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Wal-Mart Agrees To Fair Food Program In Florida

In a major win for organized labor groups, Wal-Mart has agreed to pay 1 cent more per pound of tomatoes.

tomatoes

Photo: versageek (Flickr)

Florida has received allegations of worker abuse in the tomato industry for over a decade, and the Fair Food Program seeks to protect those workers and give them better wages.

Last week, tomato pickers in Florida saw a victory when Wal-Mart agreed to pay one penny more per pound of tomatoes.

What Is A Penny Worth?

A penny more per pound may not sound like much, but it’s the difference between $50 and $90 a day per worker, for around 30,000 tomato pickers.

The Coalition of Immokalee Workers (CIW) signed on to the Fair Food Program in 2010, a partnership among tomato pickers, farmers and the businesses who buy from them.

The Fair Food Program also contains a code of conduct that ensures safety compliance and fair labor practices, and protects against sexual harassment.

Growers who don’t adhere to the rules will not be allowed to do business with the companies who participate in the program.

Is Change Coming?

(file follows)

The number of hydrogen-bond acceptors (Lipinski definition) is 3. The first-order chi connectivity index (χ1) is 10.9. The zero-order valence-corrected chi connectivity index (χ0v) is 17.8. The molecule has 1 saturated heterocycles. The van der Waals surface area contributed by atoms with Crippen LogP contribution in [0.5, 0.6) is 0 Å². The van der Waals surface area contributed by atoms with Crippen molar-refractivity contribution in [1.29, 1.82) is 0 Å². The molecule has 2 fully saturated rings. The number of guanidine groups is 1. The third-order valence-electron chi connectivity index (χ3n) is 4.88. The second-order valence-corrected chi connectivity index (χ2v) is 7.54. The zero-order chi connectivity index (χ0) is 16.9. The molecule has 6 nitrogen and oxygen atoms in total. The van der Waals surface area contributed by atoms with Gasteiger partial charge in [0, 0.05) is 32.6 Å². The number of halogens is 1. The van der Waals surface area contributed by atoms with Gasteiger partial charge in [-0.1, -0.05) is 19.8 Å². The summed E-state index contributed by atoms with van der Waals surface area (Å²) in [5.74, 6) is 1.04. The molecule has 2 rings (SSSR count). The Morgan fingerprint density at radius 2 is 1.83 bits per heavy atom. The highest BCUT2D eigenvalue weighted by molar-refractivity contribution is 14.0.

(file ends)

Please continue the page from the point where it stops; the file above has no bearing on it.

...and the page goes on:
Wal-Mart is the most visible of the chains that have signed on to the Fair Food Program, which includes Chipotle, Whole Foods, Trader Joe’s and Yum Brands.

This step to protect tomato workers could have a ripple effect across the industry. Netting $466 billion in revenue last year, the multinational retail corporation has the ability to influence other businesses through its decision-making. This is called the “Wal-Mart effect.”

Wal-Mart says it plans to expand the Fair Food Program to include other vegetable growers.

Read More:

  • A triumph for organized labor: Walmart agrees to pay 1 cent/pound more to tomato pickers (Food Politics)
  • Wal-Mart Joins Initiative on Farmworker Pay in Fla. (ABC News)
  • Wal-Mart to partner with farm labor group (CNN)
Liz Leslie

Liz Leslie is a journalist based in Chicago. When she's not writing about food, she's likely eating food. Or dreaming about food.

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